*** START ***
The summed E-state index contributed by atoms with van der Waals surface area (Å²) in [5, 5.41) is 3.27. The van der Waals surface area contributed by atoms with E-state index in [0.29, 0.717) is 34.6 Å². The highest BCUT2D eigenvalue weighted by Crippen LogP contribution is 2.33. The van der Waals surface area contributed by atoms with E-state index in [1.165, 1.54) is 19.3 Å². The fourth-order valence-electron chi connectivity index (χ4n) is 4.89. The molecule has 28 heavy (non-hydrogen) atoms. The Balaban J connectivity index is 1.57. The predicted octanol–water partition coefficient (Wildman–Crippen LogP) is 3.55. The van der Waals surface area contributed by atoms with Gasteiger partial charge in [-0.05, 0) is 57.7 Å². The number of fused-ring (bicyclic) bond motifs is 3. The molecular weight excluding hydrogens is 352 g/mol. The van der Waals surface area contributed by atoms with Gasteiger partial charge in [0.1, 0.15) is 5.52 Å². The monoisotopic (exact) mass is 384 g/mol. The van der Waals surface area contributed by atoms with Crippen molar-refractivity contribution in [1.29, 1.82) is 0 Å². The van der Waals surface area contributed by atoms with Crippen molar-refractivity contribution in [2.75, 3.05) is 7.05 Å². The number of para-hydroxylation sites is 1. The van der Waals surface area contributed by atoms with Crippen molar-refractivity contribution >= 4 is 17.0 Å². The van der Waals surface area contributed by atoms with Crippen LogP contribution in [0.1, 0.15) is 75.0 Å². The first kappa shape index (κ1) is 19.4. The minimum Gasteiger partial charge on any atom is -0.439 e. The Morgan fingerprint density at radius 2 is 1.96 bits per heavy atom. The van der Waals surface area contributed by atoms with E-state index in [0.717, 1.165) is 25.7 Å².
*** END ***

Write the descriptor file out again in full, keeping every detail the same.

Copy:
The summed E-state index contributed by atoms with van der Waals surface area (Å²) in [5, 5.41) is 3.27. The van der Waals surface area contributed by atoms with E-state index in [0.29, 0.717) is 34.6 Å². The highest BCUT2D eigenvalue weighted by Crippen LogP contribution is 2.33. The van der Waals surface area contributed by atoms with E-state index in [1.165, 1.54) is 19.3 Å². The fourth-order valence-electron chi connectivity index (χ4n) is 4.89. The molecule has 28 heavy (non-hydrogen) atoms. The Balaban J connectivity index is 1.57. The predicted octanol–water partition coefficient (Wildman–Crippen LogP) is 3.55. The van der Waals surface area contributed by atoms with Gasteiger partial charge in [-0.05, 0) is 57.7 Å². The number of fused-ring (bicyclic) bond motifs is 3. The molecular weight excluding hydrogens is 352 g/mol. The van der Waals surface area contributed by atoms with Gasteiger partial charge in [0.1, 0.15) is 5.52 Å². The monoisotopic (exact) mass is 384 g/mol. The van der Waals surface area contributed by atoms with Crippen molar-refractivity contribution in [1.29, 1.82) is 0 Å². The van der Waals surface area contributed by atoms with Crippen molar-refractivity contribution in [2.75, 3.05) is 7.05 Å². The number of para-hydroxylation sites is 1. The van der Waals surface area contributed by atoms with Crippen molar-refractivity contribution >= 4 is 17.0 Å². The van der Waals surface area contributed by atoms with Crippen LogP contribution in [0.1, 0.15) is 75.0 Å². The first kappa shape index (κ1) is 19.4. The minimum Gasteiger partial charge on any atom is -0.439 e. The Morgan fingerprint density at radius 2 is 1.96 bits per heavy atom. The van der Waals surface area contributed by atoms with E-state index in [0.717, 1.165) is 25.7 Å².